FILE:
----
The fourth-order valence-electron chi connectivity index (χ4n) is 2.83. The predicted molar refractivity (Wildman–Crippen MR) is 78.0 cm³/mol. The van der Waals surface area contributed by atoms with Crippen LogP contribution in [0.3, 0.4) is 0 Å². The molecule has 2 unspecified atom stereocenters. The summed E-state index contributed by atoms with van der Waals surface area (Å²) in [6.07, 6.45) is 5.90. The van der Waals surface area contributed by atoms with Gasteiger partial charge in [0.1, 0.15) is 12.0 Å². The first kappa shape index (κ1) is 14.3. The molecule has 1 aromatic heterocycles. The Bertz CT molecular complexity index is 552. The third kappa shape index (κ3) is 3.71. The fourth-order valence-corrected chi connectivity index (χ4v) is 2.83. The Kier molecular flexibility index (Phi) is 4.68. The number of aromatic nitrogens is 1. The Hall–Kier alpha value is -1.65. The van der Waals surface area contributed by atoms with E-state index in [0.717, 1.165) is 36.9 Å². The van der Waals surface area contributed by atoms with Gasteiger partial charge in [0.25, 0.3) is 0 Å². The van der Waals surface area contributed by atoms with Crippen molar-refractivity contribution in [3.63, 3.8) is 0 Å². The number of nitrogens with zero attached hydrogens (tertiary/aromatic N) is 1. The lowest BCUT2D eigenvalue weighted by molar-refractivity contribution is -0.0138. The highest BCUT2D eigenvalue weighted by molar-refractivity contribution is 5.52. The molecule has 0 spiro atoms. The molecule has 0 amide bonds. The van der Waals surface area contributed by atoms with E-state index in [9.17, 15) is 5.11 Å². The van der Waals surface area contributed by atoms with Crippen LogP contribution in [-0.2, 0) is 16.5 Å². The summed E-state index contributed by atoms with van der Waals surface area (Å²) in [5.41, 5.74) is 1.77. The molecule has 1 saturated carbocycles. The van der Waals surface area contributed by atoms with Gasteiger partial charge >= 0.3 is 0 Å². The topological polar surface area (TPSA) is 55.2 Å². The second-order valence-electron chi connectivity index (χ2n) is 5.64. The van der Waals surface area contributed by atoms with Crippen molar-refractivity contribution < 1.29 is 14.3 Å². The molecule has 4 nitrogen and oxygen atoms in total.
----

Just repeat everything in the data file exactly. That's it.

The fourth-order valence-electron chi connectivity index (χ4n) is 2.83. The predicted molar refractivity (Wildman–Crippen MR) is 78.0 cm³/mol. The van der Waals surface area contributed by atoms with Crippen LogP contribution in [0.3, 0.4) is 0 Å². The molecule has 2 unspecified atom stereocenters. The summed E-state index contributed by atoms with van der Waals surface area (Å²) in [6.07, 6.45) is 5.90. The van der Waals surface area contributed by atoms with Gasteiger partial charge in [0.1, 0.15) is 12.0 Å². The first kappa shape index (κ1) is 14.3. The molecule has 1 aromatic heterocycles. The Bertz CT molecular complexity index is 552. The third kappa shape index (κ3) is 3.71. The fourth-order valence-corrected chi connectivity index (χ4v) is 2.83. The Kier molecular flexibility index (Phi) is 4.68. The number of aromatic nitrogens is 1. The Hall–Kier alpha value is -1.65. The van der Waals surface area contributed by atoms with E-state index in [0.717, 1.165) is 36.9 Å². The van der Waals surface area contributed by atoms with Gasteiger partial charge in [0.25, 0.3) is 0 Å². The van der Waals surface area contributed by atoms with Crippen molar-refractivity contribution in [3.63, 3.8) is 0 Å². The number of nitrogens with zero attached hydrogens (tertiary/aromatic N) is 1. The lowest BCUT2D eigenvalue weighted by molar-refractivity contribution is -0.0138. The highest BCUT2D eigenvalue weighted by molar-refractivity contribution is 5.52. The molecule has 0 spiro atoms. The molecule has 0 amide bonds. The van der Waals surface area contributed by atoms with E-state index in [9.17, 15) is 5.11 Å². The van der Waals surface area contributed by atoms with Crippen LogP contribution in [-0.2, 0) is 16.5 Å². The summed E-state index contributed by atoms with van der Waals surface area (Å²) in [5.41, 5.74) is 1.77. The molecule has 1 saturated carbocycles. The van der Waals surface area contributed by atoms with Gasteiger partial charge >= 0.3 is 0 Å². The topological polar surface area (TPSA) is 55.2 Å². The second-order valence-electron chi connectivity index (χ2n) is 5.64. The van der Waals surface area contributed by atoms with Crippen molar-refractivity contribution < 1.29 is 14.3 Å². The molecule has 4 nitrogen and oxygen atoms in total.